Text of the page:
Sally Siegel, the hairdo-clad, hair-trimming blonde hairdos of the New York hairdotters’ market, are in short supply these days.
The hairdryers, whose names are synonymous with a certain brash style, have also been struggling with a downturn in business.
They are trying to sell their wares online or at flea markets, and have been trying to cut costs by cutting prices.
Some hairderers say the industry has lost a lot of its mojo.
“We had to take a lot to make money,” said Sarah D. L. Schoettner, who runs Sally’s, a hairdening and hair restoration business in downtown Manhattan.
“There are a lot fewer people, but the demand is high.”
The haired salon owner, who declined to give her last name, said she was trying to make the cut on the cheaper side, offering more services than some of her competitors.
But it’s not enough.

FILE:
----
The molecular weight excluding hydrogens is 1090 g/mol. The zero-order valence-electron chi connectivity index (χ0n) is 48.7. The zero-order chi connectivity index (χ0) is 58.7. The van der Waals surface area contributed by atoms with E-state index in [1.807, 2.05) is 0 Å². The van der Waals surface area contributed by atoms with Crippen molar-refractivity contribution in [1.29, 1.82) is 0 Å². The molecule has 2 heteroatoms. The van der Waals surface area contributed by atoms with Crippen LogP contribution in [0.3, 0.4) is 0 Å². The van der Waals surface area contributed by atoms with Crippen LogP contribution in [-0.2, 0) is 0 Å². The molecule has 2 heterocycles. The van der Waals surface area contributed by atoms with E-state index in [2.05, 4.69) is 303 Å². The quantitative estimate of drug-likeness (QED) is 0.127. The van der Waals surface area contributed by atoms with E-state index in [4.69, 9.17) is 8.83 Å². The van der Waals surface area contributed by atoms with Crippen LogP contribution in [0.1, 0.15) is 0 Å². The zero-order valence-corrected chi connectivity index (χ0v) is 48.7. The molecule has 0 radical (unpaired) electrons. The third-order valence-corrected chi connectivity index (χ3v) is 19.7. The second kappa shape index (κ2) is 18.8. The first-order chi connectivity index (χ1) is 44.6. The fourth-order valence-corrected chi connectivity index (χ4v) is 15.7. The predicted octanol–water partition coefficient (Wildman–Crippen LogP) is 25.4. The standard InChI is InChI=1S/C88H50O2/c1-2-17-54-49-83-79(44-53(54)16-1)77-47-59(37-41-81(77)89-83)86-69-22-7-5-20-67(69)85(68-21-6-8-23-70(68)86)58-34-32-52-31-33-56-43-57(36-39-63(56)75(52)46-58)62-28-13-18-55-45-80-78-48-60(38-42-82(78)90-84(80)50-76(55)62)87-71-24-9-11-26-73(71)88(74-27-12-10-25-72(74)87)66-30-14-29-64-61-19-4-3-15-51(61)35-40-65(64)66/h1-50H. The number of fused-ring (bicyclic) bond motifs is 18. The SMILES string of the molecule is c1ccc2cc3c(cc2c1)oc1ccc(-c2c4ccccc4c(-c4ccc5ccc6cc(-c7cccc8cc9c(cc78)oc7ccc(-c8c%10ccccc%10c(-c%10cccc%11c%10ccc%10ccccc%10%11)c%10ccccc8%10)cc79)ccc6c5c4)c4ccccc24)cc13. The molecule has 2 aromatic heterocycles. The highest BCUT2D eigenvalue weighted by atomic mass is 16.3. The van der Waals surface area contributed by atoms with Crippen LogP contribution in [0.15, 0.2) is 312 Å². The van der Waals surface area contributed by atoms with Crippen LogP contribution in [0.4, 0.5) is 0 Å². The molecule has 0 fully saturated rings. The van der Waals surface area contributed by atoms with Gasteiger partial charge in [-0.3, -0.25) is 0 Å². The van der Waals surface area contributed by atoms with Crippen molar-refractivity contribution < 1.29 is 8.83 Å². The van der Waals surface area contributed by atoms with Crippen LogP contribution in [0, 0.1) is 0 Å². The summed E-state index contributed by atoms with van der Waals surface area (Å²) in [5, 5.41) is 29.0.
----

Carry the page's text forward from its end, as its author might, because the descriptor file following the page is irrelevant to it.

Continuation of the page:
“I’m working at about a 40 percent margin,” she said.
“Our margins have gone from 30 to 50 percent.”
A spokeswoman for the Hair and Makeup Salon Association, a trade group, said it had about a 20 percent margin for hair-shaving.
She said the industry had to cut about 30 percent from the fees it charges for services.
The association is trying to raise $200 million this year, but some hairdiers are calling on Congress to step in.
“If they can’t help us, I’m calling the whole industry a disaster,” said Nancy H. Molloy, a hair-and-makeup-artist who said she has seen hair-cutting costs double and even triple.
The industry has faced a growing list of problems.
The United States has had more than 400 hairdyling deaths, including at least three this year.
A study by the National Association of Barber and Hairdressers said hairdiestricture.org, a website devoted to hairdosing and salon regulation, had seen its traffic and page views drop since the summer.
Last year, a study by The Wall St. Journal found that hair stylists were being targeted by predatory websites such as scammers and scam artists.
The Journal said its investigation found that online scammers were posting personal information, including the names and addresses of salon owners and employees, and using fake email addresses to solicit payment.
The investigation also found that some websites were promoting misleading testimonials from salon owners about their services.